Writings[edit]

Cover of 1915 edition of J.M. Barrie's novel, first published in 1911.

C.G. Jung wrote a paper on the puer aeternus, "The Psychology of the Child Archetype",
contained in Part IV of The Archetypes and the Collective Unconscious (Collected Works, Vol.
9i). The hero-child aspect and his relationship to the Great Mother is dealt with in chapters 4
and 5 of Part Two of Symbols of Transformation (Collected Works, Vol. 5).[7] In his essay
"Answer to Job" (contained in Psychology and Religion: West and East, Vol. 11 of the
Collected Works; but also published separately) Jung refers to the puer aeternus as a figure
representing the future psychological development of human beings.
"That higher and 'complete' (teleios) man is begotten by the 'unknown' father and born from
Wisdom, and it is he who, in the figure of the puer aeternus'vultu mutabilis albus et ater'[8]
represents our totality, which transcends consciousness. It was this boy into whom Faust had
to change, abandoning his inflated onesidedness which saw the devil only outside. Christ's

'Except ye become as little children' prefigures this change, for in them the opposites lie close
together; but what is meant is the boy who is born from the maturity of the adult man, and not
the unconscious child we would like to remain."[9]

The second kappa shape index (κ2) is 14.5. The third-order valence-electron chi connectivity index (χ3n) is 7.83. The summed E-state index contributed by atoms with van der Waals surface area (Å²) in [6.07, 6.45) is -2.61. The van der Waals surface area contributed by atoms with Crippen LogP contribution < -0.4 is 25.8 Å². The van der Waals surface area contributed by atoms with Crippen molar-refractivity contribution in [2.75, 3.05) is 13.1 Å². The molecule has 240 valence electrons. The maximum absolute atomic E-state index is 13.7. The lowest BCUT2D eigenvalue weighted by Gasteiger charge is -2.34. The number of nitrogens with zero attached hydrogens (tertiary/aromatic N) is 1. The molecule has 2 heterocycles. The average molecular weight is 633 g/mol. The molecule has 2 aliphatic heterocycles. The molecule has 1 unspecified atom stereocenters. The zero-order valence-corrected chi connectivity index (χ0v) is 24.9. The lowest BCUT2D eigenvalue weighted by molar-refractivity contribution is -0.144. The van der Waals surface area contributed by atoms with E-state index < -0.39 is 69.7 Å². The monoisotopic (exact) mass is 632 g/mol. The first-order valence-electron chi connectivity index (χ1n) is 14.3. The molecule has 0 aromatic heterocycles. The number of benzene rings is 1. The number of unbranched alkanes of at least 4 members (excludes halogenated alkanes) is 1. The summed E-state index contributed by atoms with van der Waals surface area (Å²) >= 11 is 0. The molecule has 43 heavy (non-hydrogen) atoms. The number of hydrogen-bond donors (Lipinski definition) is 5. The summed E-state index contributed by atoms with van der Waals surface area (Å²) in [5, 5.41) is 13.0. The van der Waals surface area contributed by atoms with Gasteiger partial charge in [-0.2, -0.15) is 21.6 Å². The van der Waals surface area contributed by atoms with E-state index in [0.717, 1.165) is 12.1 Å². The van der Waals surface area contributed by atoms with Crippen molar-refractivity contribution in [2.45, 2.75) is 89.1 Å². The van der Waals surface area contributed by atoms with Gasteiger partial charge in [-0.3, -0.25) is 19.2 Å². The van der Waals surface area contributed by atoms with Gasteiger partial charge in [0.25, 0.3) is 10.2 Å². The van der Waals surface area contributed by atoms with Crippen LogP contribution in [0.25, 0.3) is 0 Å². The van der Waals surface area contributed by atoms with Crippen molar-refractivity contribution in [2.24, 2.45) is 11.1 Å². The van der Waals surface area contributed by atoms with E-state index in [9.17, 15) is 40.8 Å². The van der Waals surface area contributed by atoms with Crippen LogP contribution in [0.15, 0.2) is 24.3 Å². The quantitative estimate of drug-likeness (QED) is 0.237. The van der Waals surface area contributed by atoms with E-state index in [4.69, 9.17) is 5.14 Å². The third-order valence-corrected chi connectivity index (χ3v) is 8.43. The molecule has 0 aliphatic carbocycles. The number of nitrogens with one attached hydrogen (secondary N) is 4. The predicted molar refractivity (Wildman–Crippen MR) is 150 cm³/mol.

The Problem of the Puer Aeternus is a book based on a series of lectures that Jungian
analyst Marie-Louise von Franz gave at the C.G. Jung Institute, Zurich, during the Winter
Semester, 19591960. In the first eight of twelve lectures, von Franz illustrates the theme of
thepuer aeternus by examining the story of The Little Prince from the book of the same name
by Antoine de Saint-Exupry. The remaining four lectures are devoted to a study of a German
novel by Bruno Goetz, Das Reich ohne Raum (The Kingdom Without Space), first published in
1919. Of this novel von Franz says:
"It is interesting that it was written and published before the Nazi movement came into being in
1933, before Hitler was ruminating on his morbid ideas. Bruno Goetz certainly had a prophetic
gift about what was coming, and ... his book anticipates the whole Nazi problem, throwing light
upon it from the angle of the puer aeternus".[10]
Now or Neverland is a 1998 book written by Jungian analyst Ann Yeoman dealing with the puer
aeternus in the form of Peter Pan, one of the most well-known examples of the concept in the
modern era. The book is a psychological overview of the eternal boy archetype, from its
ancient roots to contemporary experience, including a detailed interpretation of J. M. Barrie's
popular play and novel.
"Mythologically, Peter Pan is linked to...the young god who dies and is reborn...as well as to
Mercury/Hermes, psychopomp and messenger of the gods who moves freely between the
divine and human realms, and, of course, to the great goat-god Pan.... In early performances
of Barrie's play, Peter Pan appeared on stage with both pipes and a live goat. Such
undisguised references to the chthonic, often lascivious and far from childlike goat-god were,
not surprisingly, soon excised from both play and novel." [11]

Peter Pan syndrome[edit]


See also: Boomerang Generation